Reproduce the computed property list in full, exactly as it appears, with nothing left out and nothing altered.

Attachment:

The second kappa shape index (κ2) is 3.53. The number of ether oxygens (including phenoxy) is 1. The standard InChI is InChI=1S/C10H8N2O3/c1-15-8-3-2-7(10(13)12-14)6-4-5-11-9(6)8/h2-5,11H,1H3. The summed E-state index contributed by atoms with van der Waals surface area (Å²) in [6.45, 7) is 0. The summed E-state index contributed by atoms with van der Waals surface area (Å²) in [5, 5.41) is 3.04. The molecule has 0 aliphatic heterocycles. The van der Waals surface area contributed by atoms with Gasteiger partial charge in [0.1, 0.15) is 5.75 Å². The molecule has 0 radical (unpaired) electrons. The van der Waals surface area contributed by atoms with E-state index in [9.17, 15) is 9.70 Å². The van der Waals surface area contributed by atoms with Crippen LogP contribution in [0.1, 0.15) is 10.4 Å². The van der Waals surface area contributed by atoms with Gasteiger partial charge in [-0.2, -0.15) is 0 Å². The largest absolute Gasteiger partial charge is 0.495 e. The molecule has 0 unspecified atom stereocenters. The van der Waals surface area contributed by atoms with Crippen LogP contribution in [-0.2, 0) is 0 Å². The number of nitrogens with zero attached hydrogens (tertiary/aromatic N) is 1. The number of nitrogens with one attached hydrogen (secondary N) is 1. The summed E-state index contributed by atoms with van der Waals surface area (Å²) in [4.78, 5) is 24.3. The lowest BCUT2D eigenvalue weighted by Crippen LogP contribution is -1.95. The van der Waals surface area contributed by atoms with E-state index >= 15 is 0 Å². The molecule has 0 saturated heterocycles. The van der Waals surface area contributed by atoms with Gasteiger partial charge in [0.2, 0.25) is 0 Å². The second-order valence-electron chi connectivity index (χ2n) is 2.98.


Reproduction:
The second kappa shape index (κ2) is 3.53. The number of ether oxygens (including phenoxy) is 1. The standard InChI is InChI=1S/C10H8N2O3/c1-15-8-3-2-7(10(13)12-14)6-4-5-11-9(6)8/h2-5,11H,1H3. The summed E-state index contributed by atoms with van der Waals surface area (Å²) in [6.45, 7) is 0. The summed E-state index contributed by atoms with van der Waals surface area (Å²) in [5, 5.41) is 3.04. The molecule has 0 aliphatic heterocycles. The van der Waals surface area contributed by atoms with Gasteiger partial charge in [0.1, 0.15) is 5.75 Å². The molecule has 0 radical (unpaired) electrons. The van der Waals surface area contributed by atoms with E-state index in [9.17, 15) is 9.70 Å². The van der Waals surface area contributed by atoms with Crippen LogP contribution in [0.1, 0.15) is 10.4 Å². The van der Waals surface area contributed by atoms with Gasteiger partial charge in [-0.2, -0.15) is 0 Å². The largest absolute Gasteiger partial charge is 0.495 e. The molecule has 0 unspecified atom stereocenters. The van der Waals surface area contributed by atoms with Crippen LogP contribution in [-0.2, 0) is 0 Å². The number of nitrogens with zero attached hydrogens (tertiary/aromatic N) is 1. The number of nitrogens with one attached hydrogen (secondary N) is 1. The summed E-state index contributed by atoms with van der Waals surface area (Å²) in [4.78, 5) is 24.3. The lowest BCUT2D eigenvalue weighted by Crippen LogP contribution is -1.95. The van der Waals surface area contributed by atoms with E-state index >= 15 is 0 Å². The molecule has 0 saturated heterocycles. The van der Waals surface area contributed by atoms with Gasteiger partial charge in [0.2, 0.25) is 0 Å². The second-order valence-electron chi connectivity index (χ2n) is 2.98.